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2010 December 07 Tuesday
Social Aspects Make Religious Belief Most Rewarding

The people who make friendships in their religious congregations report the most satisfaction with their lives.

"Our study offers compelling evidence that it is the social aspects of religion rather than theology or spirituality that leads to life satisfaction," said Chaeyoon Lim, an assistant professor of sociology at the University of Wisconsin-Madison, who led the study. "In particular, we find that friendships built in religious congregations are the secret ingredient in religion that makes people happier."

In their study, "Religion, Social Networks, and Life Satisfaction," Lim and co-author Robert D. Putnam, the Malkin Professor of Public Policy at Harvard University, use data from the Faith Matters Study, a panel survey of a representative sample of U.S. adults in 2006 and 2007. The panel survey was discussed in detail in the recently published book American Grace by Putnam and David E. Campbell.

According to the study, 33 percent of people who attend religious services every week and have three to five close friends in their congregation report that they are "extremely satisfied" with their lives. "Extremely satisfied" is defined as a 10 on a scale ranging from 1 to 10.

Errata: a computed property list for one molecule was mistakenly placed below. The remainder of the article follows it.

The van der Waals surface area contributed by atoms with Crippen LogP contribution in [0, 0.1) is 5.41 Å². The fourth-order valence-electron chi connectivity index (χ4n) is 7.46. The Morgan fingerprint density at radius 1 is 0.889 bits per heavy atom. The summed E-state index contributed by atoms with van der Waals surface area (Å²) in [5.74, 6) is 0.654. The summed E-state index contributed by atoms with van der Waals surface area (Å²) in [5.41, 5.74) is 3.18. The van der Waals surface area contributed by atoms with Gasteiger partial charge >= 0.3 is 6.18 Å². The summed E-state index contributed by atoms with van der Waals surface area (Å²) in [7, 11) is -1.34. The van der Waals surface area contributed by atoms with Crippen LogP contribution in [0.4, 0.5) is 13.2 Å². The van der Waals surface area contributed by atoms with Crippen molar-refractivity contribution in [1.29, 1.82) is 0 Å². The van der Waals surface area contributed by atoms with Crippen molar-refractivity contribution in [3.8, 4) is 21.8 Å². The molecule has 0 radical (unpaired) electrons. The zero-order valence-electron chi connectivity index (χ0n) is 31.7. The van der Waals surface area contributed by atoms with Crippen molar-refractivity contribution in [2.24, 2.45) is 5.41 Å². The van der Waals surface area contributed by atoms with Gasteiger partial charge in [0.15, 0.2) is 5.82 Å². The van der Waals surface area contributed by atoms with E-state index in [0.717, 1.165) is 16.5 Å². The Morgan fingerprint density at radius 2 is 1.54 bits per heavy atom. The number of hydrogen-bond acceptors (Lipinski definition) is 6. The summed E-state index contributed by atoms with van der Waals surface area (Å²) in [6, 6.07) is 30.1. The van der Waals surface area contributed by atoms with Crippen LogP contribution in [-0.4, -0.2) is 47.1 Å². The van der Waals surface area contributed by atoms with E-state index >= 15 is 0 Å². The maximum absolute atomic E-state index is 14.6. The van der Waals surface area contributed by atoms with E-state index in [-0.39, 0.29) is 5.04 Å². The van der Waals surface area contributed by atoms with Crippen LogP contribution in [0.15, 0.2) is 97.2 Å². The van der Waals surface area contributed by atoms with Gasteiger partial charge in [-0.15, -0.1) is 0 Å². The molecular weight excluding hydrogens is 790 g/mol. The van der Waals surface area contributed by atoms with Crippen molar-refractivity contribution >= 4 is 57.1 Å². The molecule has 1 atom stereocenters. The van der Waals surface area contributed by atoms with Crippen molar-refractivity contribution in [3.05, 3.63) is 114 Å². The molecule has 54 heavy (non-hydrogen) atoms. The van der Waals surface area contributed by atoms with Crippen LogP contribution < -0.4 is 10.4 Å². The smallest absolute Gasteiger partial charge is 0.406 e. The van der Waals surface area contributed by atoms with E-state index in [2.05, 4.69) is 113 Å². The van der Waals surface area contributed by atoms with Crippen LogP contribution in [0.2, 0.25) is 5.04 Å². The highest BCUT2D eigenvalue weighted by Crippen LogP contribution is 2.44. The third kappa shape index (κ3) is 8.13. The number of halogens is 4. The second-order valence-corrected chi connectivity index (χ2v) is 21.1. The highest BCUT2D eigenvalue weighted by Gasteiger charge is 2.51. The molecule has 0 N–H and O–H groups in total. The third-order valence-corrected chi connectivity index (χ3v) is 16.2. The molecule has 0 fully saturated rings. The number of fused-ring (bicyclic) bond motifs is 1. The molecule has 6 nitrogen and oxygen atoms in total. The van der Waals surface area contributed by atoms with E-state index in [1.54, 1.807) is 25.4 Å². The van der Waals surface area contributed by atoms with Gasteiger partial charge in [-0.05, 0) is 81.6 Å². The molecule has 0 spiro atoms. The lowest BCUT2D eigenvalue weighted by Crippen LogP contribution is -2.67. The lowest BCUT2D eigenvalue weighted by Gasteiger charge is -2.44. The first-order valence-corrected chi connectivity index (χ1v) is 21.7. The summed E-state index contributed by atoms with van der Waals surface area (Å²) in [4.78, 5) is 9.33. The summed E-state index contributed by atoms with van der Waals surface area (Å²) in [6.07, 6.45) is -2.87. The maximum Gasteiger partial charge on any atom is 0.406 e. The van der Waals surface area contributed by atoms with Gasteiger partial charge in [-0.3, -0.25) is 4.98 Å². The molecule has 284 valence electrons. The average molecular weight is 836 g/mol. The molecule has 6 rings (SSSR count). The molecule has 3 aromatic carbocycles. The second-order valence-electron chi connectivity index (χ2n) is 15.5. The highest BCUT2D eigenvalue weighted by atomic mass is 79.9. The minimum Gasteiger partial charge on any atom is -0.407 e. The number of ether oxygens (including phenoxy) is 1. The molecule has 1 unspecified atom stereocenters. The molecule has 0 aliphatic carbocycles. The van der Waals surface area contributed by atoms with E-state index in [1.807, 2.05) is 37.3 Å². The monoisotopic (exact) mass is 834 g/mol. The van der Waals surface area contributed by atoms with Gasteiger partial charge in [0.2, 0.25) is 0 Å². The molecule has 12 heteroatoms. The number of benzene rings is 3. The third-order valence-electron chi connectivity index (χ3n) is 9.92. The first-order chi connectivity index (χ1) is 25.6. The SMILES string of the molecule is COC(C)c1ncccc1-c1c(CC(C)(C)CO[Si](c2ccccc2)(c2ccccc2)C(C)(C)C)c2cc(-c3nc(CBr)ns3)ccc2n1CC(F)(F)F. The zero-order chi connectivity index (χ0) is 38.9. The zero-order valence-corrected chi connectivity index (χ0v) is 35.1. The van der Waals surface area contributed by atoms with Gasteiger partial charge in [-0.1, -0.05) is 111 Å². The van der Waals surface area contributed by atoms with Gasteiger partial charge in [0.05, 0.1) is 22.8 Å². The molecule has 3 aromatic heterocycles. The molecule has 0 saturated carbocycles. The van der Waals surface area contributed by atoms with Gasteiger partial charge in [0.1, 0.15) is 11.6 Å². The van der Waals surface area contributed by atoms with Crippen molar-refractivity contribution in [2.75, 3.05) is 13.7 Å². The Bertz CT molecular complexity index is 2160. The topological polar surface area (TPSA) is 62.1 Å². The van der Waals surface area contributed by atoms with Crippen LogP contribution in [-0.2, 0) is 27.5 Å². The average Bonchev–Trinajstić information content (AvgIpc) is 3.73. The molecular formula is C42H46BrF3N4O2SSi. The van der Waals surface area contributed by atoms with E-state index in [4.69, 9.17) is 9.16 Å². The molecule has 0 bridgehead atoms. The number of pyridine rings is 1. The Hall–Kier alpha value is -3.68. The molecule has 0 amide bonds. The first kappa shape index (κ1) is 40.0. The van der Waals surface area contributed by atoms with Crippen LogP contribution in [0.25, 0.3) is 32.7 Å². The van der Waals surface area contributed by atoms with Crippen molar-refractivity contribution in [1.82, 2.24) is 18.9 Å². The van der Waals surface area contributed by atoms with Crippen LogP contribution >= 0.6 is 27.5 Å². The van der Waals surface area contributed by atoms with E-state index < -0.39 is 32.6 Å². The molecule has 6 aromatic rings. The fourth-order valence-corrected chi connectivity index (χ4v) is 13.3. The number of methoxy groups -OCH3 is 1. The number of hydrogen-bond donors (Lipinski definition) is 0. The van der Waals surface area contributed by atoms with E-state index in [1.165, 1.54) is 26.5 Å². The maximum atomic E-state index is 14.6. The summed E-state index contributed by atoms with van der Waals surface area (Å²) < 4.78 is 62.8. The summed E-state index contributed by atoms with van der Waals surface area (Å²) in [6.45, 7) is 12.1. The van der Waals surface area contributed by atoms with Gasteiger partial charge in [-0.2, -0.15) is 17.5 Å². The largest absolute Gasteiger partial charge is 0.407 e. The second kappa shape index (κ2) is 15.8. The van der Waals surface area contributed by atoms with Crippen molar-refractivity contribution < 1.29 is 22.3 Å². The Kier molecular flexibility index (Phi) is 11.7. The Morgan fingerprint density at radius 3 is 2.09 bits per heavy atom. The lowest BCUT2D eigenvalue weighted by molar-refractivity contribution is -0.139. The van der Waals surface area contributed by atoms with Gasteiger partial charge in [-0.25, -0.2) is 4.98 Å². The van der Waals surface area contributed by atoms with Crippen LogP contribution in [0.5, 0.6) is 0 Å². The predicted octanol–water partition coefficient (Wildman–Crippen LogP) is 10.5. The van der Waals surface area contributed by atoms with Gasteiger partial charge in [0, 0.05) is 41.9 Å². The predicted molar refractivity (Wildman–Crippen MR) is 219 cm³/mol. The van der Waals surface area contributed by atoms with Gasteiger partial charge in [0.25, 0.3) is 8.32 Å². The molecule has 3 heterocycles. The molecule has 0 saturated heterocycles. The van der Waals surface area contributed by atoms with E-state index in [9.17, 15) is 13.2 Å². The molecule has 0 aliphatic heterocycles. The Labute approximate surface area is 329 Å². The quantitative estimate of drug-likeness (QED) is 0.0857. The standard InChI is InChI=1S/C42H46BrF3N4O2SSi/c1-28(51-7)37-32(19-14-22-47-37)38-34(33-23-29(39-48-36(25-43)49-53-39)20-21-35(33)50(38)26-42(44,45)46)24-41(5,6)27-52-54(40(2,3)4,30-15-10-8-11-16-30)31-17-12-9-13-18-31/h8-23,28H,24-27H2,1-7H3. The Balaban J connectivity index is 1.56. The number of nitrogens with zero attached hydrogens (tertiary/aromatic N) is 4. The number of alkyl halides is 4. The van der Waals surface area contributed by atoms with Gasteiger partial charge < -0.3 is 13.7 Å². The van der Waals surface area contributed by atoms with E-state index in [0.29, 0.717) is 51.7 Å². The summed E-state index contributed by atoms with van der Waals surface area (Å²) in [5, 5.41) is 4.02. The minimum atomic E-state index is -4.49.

In comparison, only 19 percent of people who attend religious services weekly, but who have no close friends in their congregation report that they are extremely satisfied. On the other hand, 23 percent of people who attend religious services only several times a year, but who have three to five close friends in their congregation are extremely satisfied with their lives. Finally, 19 percent of people who never attend religious services, and therefore have no friends from congregation, say they are extremely satisfied with their lives.

This raises all sorts of questions. Does the ability to share values and experiences with others of similar belief deliver the biggest benefit (in this life anyway) from religious belief? Do religious people who attend services regularly have more friends on average?

There's the aspect of competition between religions: How do the religious denominations and major religions compare in terms of the opportunities they create for the formation of friendships? Could a church or other religious institution compete better by adopting practices that increase social interactions? If people are all sitting there listening to the preacher they are not relating to each other.

Finally, does this result hold any useful insights for companies? Could companies have more motivated employees by forming people into work teams that encourage friendship formation?

By Randall Parker    2010 December 07 08:53 PM Entry Permalink | Comments (3)
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